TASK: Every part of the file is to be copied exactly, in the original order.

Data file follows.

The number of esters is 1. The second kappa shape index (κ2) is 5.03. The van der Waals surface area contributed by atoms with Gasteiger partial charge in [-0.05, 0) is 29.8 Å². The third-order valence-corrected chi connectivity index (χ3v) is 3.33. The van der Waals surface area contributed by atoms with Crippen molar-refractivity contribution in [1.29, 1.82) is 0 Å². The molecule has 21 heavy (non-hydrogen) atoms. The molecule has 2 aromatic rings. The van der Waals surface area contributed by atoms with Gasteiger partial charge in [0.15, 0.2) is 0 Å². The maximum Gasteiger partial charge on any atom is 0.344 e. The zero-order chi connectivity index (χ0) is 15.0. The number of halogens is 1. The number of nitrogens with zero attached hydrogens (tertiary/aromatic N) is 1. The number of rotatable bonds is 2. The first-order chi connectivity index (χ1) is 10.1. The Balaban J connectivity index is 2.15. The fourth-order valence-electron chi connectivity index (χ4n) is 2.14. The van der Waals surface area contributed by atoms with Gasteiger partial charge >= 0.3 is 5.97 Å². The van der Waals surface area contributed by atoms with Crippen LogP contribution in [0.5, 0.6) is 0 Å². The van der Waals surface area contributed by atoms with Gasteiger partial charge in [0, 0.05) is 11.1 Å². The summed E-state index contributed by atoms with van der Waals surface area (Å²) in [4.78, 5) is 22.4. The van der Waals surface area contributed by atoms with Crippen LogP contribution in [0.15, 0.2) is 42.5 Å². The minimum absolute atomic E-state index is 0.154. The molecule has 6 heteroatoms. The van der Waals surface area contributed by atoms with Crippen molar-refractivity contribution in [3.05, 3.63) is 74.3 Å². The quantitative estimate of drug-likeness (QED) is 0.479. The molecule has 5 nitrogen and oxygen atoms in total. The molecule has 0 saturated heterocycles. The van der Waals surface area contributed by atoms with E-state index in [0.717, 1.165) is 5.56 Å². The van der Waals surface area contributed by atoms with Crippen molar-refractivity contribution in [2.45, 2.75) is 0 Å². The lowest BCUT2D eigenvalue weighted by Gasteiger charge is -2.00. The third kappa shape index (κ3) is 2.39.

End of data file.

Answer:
The number of esters is 1. The second kappa shape index (κ2) is 5.03. The van der Waals surface area contributed by atoms with Gasteiger partial charge in [-0.05, 0) is 29.8 Å². The third-order valence-corrected chi connectivity index (χ3v) is 3.33. The van der Waals surface area contributed by atoms with Crippen molar-refractivity contribution in [1.29, 1.82) is 0 Å². The molecule has 21 heavy (non-hydrogen) atoms. The molecule has 2 aromatic rings. The van der Waals surface area contributed by atoms with Gasteiger partial charge in [0.15, 0.2) is 0 Å². The maximum Gasteiger partial charge on any atom is 0.344 e. The zero-order chi connectivity index (χ0) is 15.0. The number of halogens is 1. The number of nitrogens with zero attached hydrogens (tertiary/aromatic N) is 1. The number of rotatable bonds is 2. The first-order chi connectivity index (χ1) is 10.1. The Balaban J connectivity index is 2.15. The fourth-order valence-electron chi connectivity index (χ4n) is 2.14. The van der Waals surface area contributed by atoms with Gasteiger partial charge >= 0.3 is 5.97 Å². The van der Waals surface area contributed by atoms with Crippen LogP contribution in [0.5, 0.6) is 0 Å². The van der Waals surface area contributed by atoms with Gasteiger partial charge in [0, 0.05) is 11.1 Å². The summed E-state index contributed by atoms with van der Waals surface area (Å²) in [4.78, 5) is 22.4. The van der Waals surface area contributed by atoms with Crippen LogP contribution in [0.15, 0.2) is 42.5 Å². The minimum absolute atomic E-state index is 0.154. The molecule has 6 heteroatoms. The van der Waals surface area contributed by atoms with Crippen molar-refractivity contribution in [3.05, 3.63) is 74.3 Å². The quantitative estimate of drug-likeness (QED) is 0.479. The molecule has 5 nitrogen and oxygen atoms in total. The molecule has 0 saturated heterocycles. The van der Waals surface area contributed by atoms with E-state index in [0.717, 1.165) is 5.56 Å². The van der Waals surface area contributed by atoms with Crippen molar-refractivity contribution in [2.45, 2.75) is 0 Å². The lowest BCUT2D eigenvalue weighted by Gasteiger charge is -2.00. The third kappa shape index (κ3) is 2.39.